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The past few holiday seasons have looked and felt different, especially in terms of online shopping — and the 2022 holiday season will be different, too. First, it’s happening earlier than ever. Spurred on by inflation and the lingering effects of global supply chain issues, many consumers are starting to shop now — even before Black Friday — to stretch their dollars and avoid unpleasant surprises with inventory and delivery.
Plus, with many shoppers still wary of being inside stores, online shopping is expected to be huge this season. But if you think you’re safe just browsing the internet for gift ideas, think again. Online scammers are more alert than ever, looking for any way they can to bait you. One way to make your online shopping more secure and seamless this season is with System Mechanic.
Install System Mechanic on your PC to make sure your browsing experience is private and all of the data you’ve deleted on your computer is really gone — including your internet history and cache. It also makes your computer run more efficiently, running a comprehensive scan of over 200 tests in just minutes, and gets rid of junk files, giving your computer more memory and reducing unwanted crashes.
Why is it important to clear your browsing history and your cache?
“When you click on things, even if you don’t make a purchase, scammers have access to those tools, so they can really get a good gauge of what it is you’re looking for,” says Melissa Lanning Trumpower, the Executive Director of the Better Business Bureau’s Institute for Marketplace Trust to AOL.
“They’re always looking for the most popular products to offer those up to consumers at the best price, and as we know price is the key factor to falling prey to a scam so that’s something we need to be careful about, especially around holiday season. If it sounds too good to be true, it probably is. If no one else has that product, and it’s a great price, just be very careful and proceed with caution.”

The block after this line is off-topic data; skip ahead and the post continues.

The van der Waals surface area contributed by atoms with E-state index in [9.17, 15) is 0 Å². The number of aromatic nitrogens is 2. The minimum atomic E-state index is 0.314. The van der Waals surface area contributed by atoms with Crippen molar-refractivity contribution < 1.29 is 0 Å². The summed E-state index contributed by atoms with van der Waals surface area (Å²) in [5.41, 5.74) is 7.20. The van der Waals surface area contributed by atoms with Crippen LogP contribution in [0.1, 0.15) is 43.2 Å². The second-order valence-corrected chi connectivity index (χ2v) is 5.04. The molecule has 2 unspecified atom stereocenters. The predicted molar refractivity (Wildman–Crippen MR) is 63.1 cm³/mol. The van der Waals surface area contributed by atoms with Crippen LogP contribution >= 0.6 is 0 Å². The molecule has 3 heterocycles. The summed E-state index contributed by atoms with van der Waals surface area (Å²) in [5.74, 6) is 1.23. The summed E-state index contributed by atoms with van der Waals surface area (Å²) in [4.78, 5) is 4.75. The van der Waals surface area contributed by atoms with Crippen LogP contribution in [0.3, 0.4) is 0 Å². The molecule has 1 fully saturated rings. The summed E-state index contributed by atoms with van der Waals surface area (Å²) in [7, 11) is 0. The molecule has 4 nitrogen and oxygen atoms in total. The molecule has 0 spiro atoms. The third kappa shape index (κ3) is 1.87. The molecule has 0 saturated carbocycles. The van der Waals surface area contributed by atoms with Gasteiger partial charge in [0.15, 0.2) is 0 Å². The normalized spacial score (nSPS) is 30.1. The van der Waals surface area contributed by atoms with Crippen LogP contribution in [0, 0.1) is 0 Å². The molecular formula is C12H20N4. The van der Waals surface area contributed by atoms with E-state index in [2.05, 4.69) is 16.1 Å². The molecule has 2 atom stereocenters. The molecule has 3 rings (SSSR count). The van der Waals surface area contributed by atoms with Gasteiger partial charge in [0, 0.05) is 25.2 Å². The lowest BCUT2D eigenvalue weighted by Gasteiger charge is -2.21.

The riskiest online shopping scams of 2022
Almost 75% of Americans experienced at least one type of holiday scam last year, according to a recent report. Although consumers will be spending slightly less this holiday season, more than half have started their holiday shopping earlier this year and plan to spread it out to stretch their cash flow, according to a survey by RetailMeNot. That means scammers are "waking up" earlier than ever this year, too.
As the pandemic made online shopping the new norm, online purchase scams became increasingly more prevalent. "When COVID hit, it became very clear that this was becoming even riskier because people were increasing their online presence,” says Trumpower.
So before you start shopping for that perfect holiday gift, make sure you have the tools and information you need to keep yourself safe and your personal information secure.
“When you create accounts online, use a different password for every account. That way if your password gets compromised on one account, the attacker will not be able to break into all your other accounts," Dr. Lorrie Cranor, the Director of the CyLab Security and Privacy Institute at Carnegie Mellon University tells AOL. Dr. Cranor says some of the best ways to protect yourself and your personal information is to stick with websites and vendors you’re familiar with, do your research on those you haven’t heard of before and be smart about the way you set up your accounts. "Completely random passwords are safest, but they tend to be harder to remember. Write them down in a safe place or use a password manager program.”
Trumpower says the BBB’s study reveals that paying with plastic is much safer than using debit cards or gift cards. “Make sure that when you do enter a payment that you’re using a credit card or PayPal. Those are the two payments methods that didn’t lose as much money,” she says. “When people were using non-traceable payment methods, they were more likely to not get their money back or lose money.”
The FTC adds that credit card companies also let you dispute unauthorized charges or temporarily withhold payment when you suspect you’ve fallen victim to a scam.